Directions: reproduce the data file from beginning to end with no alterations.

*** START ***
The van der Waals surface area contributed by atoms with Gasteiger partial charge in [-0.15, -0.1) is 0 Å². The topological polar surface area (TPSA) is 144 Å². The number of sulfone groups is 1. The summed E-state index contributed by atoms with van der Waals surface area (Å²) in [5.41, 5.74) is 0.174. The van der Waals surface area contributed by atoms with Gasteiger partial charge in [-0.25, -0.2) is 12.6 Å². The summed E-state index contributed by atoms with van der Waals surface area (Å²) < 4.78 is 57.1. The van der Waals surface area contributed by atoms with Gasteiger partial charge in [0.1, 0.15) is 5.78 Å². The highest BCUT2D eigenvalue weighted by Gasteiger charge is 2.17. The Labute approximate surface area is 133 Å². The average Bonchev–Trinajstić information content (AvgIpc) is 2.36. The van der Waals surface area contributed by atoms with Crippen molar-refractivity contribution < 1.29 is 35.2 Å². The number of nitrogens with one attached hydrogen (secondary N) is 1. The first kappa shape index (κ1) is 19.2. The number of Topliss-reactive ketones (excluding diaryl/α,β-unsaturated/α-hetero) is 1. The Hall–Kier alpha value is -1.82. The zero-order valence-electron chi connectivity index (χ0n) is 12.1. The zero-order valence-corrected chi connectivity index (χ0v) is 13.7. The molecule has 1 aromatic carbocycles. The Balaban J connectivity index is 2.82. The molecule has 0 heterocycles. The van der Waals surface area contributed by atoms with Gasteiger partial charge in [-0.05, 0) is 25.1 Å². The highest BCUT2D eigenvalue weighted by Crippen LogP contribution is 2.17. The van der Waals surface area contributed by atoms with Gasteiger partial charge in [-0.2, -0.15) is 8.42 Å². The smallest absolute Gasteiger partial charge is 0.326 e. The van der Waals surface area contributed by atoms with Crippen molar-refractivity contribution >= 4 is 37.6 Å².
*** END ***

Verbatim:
The van der Waals surface area contributed by atoms with Gasteiger partial charge in [-0.15, -0.1) is 0 Å². The topological polar surface area (TPSA) is 144 Å². The number of sulfone groups is 1. The summed E-state index contributed by atoms with van der Waals surface area (Å²) in [5.41, 5.74) is 0.174. The van der Waals surface area contributed by atoms with Gasteiger partial charge in [-0.25, -0.2) is 12.6 Å². The summed E-state index contributed by atoms with van der Waals surface area (Å²) < 4.78 is 57.1. The van der Waals surface area contributed by atoms with Gasteiger partial charge in [0.1, 0.15) is 5.78 Å². The highest BCUT2D eigenvalue weighted by Gasteiger charge is 2.17. The Labute approximate surface area is 133 Å². The average Bonchev–Trinajstić information content (AvgIpc) is 2.36. The van der Waals surface area contributed by atoms with Crippen molar-refractivity contribution < 1.29 is 35.2 Å². The number of nitrogens with one attached hydrogen (secondary N) is 1. The first kappa shape index (κ1) is 19.2. The number of Topliss-reactive ketones (excluding diaryl/α,β-unsaturated/α-hetero) is 1. The Hall–Kier alpha value is -1.82. The zero-order valence-electron chi connectivity index (χ0n) is 12.1. The zero-order valence-corrected chi connectivity index (χ0v) is 13.7. The molecule has 1 aromatic carbocycles. The Balaban J connectivity index is 2.82. The molecule has 0 heterocycles. The van der Waals surface area contributed by atoms with Gasteiger partial charge in [-0.05, 0) is 25.1 Å². The highest BCUT2D eigenvalue weighted by Crippen LogP contribution is 2.17. The van der Waals surface area contributed by atoms with Gasteiger partial charge in [-0.2, -0.15) is 8.42 Å². The smallest absolute Gasteiger partial charge is 0.326 e. The van der Waals surface area contributed by atoms with Crippen molar-refractivity contribution >= 4 is 37.6 Å².